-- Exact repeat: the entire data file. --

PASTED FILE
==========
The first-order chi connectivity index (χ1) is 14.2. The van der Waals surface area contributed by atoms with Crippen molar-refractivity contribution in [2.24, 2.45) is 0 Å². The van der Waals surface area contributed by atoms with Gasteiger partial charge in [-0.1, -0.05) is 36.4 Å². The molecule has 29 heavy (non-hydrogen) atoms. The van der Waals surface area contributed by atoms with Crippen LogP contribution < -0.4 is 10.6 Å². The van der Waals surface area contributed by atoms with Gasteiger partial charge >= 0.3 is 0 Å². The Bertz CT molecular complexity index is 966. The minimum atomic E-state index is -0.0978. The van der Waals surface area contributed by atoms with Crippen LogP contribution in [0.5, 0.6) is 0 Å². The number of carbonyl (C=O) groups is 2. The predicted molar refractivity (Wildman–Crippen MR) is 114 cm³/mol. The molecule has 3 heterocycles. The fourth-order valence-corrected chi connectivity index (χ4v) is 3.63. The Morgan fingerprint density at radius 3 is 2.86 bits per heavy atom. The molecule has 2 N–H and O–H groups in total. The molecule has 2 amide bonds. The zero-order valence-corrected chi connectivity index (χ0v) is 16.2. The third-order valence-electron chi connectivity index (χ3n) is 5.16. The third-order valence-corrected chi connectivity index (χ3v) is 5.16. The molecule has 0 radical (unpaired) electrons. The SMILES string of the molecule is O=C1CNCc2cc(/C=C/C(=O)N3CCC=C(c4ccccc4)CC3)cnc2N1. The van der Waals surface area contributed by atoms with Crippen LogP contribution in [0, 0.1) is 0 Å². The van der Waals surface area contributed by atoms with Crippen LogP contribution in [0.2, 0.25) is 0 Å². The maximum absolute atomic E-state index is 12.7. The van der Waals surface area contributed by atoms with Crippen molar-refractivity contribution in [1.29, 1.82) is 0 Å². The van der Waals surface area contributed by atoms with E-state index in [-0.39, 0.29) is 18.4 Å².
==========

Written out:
The first-order chi connectivity index (χ1) is 14.2. The van der Waals surface area contributed by atoms with Crippen molar-refractivity contribution in [2.24, 2.45) is 0 Å². The van der Waals surface area contributed by atoms with Gasteiger partial charge in [-0.1, -0.05) is 36.4 Å². The molecule has 29 heavy (non-hydrogen) atoms. The van der Waals surface area contributed by atoms with Crippen LogP contribution < -0.4 is 10.6 Å². The van der Waals surface area contributed by atoms with Gasteiger partial charge >= 0.3 is 0 Å². The Bertz CT molecular complexity index is 966. The minimum atomic E-state index is -0.0978. The van der Waals surface area contributed by atoms with Crippen LogP contribution in [0.5, 0.6) is 0 Å². The number of carbonyl (C=O) groups is 2. The predicted molar refractivity (Wildman–Crippen MR) is 114 cm³/mol. The molecule has 3 heterocycles. The fourth-order valence-corrected chi connectivity index (χ4v) is 3.63. The Morgan fingerprint density at radius 3 is 2.86 bits per heavy atom. The molecule has 2 N–H and O–H groups in total. The molecule has 2 amide bonds. The zero-order valence-corrected chi connectivity index (χ0v) is 16.2. The third-order valence-electron chi connectivity index (χ3n) is 5.16. The third-order valence-corrected chi connectivity index (χ3v) is 5.16. The molecule has 0 radical (unpaired) electrons. The SMILES string of the molecule is O=C1CNCc2cc(/C=C/C(=O)N3CCC=C(c4ccccc4)CC3)cnc2N1. The van der Waals surface area contributed by atoms with Crippen LogP contribution in [0, 0.1) is 0 Å². The van der Waals surface area contributed by atoms with Crippen LogP contribution in [0.2, 0.25) is 0 Å². The maximum absolute atomic E-state index is 12.7. The van der Waals surface area contributed by atoms with Crippen molar-refractivity contribution in [1.29, 1.82) is 0 Å². The van der Waals surface area contributed by atoms with E-state index in [-0.39, 0.29) is 18.4 Å².